Snapstream Searcher


By Philip Pham

Snapstream Searcher is a search engine for closed-captioning television scripts. It features a domain-specific language for queries of arbitrary complexity and the ability to correlate a large number of terms by their proximity to each other.

The most interesting part of the search engine is perhaps the domain-specific language. It was developed because a researcher may be doing a search for the country Greece, but wants to avoid references to Greek yogurt. Hence, a search may look something like ({greece} + {greek}) !@300 ({yogurt} + {yoplait}), which matches the terms greece and greek not within 300 characters of yogurt or yoplait. To parse such expressions, I convert the expression into Reverse Polish notation (RPN) with the shunting-yard algorithm, and then, evaluate the expression with the postfix algorithm, which basically pops the stack when an operator is encountered.

Also, when searching a large list of expressions, I tried to limit the number of repetitive reads with a priority queue. I find the first occurence of every term and put all the matches in a priority queue such that the matches earlier in the text have highest priority. Everytime a term is popped, I find the next occurence of the popped term and put it back in the priority queue, so terms are read in the order in which they appear.

Another neat algorithm that I made use of is Rolling String Hashes. The impetus for using this was problems that we were having with commericals. If a country appeared in a commercial, both its total matches and program matches would spike. To only count such an occurrence once, we invented the concept of contexts, which looks at the surrounding text. Rather than store the match and its surrounding text, we store the string hashes of the surrounding text. To compute the hash quickly anywhere in a body of text for arbitrarily long strings, I use the Rabin-Karp algorithm as described in my blog post.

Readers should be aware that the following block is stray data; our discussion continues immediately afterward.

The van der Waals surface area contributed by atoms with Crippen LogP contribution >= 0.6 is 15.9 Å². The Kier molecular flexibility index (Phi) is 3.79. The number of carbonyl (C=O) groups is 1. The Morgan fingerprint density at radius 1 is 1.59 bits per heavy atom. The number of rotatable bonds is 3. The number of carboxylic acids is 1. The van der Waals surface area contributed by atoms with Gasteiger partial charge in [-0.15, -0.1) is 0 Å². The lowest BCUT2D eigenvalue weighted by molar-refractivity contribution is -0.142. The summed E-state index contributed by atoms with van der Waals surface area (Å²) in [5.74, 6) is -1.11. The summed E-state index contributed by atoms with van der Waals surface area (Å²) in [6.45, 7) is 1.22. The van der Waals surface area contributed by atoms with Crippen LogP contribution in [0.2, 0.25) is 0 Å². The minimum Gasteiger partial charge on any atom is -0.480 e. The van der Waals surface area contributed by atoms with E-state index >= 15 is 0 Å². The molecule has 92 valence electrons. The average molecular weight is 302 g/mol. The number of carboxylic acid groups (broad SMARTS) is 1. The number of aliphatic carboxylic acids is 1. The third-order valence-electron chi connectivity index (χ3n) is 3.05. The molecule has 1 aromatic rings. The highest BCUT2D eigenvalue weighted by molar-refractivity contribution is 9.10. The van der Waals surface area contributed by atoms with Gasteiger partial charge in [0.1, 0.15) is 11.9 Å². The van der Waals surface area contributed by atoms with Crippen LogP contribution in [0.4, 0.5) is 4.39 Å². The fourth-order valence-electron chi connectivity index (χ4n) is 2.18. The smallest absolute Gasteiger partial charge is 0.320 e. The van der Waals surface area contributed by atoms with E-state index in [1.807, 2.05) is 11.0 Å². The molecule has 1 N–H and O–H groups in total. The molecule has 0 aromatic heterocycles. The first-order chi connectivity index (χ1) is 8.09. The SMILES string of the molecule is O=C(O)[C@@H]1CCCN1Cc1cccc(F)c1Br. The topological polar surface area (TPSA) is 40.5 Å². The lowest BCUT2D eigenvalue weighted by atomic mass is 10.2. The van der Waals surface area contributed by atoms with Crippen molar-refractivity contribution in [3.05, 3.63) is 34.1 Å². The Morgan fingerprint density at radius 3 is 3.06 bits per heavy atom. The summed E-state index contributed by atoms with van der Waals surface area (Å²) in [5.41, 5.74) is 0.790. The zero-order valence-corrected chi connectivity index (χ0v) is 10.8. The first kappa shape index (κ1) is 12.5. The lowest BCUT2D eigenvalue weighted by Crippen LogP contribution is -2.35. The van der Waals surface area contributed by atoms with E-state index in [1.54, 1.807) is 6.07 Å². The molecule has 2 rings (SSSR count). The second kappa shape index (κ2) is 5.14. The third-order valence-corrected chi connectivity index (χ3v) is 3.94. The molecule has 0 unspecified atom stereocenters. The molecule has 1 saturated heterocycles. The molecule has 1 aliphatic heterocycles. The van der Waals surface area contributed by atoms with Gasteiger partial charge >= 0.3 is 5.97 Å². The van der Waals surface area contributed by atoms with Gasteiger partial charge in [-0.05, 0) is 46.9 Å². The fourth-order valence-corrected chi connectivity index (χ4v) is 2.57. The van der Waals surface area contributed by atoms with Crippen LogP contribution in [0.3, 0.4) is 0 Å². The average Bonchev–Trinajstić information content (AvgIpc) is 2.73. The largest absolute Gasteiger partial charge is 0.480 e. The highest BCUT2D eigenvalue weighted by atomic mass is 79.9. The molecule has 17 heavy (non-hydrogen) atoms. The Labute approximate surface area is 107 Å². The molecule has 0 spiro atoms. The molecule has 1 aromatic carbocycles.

The engine is written in C++, and the search is done by a CGI script. The size of closed-captioning text is on the scale of several gigabyes, and a file-based store is used. The program is not exactly paragon of engineering as I was very restricted by the Penn IT department with what I could do with the server. It's not particularly fast either. However, it accomplishes the stated goals well. Correctness of results are assured by test-driven development. Everything is unit-tested with Google Test as the test driver. The code is on GitHub.

There are also several data visualization components, written in D3.js. For the output of a multiple search, a time series is plotted. For an example, check out 2016 Republican Candidates on TV in 2015. The output of a matrix search can be visualized as graph. We can try to cluster this graph by how often countries co-occur. See Country Relationships and Spring Embedding.

I developed it as a research tool for Professors Robin Pemantle and Diana Mutz at the University of Pennsylvania. I believe that it is intented for graduate students to do research on media in the United States.

Try the tool at Snapstream Searcher.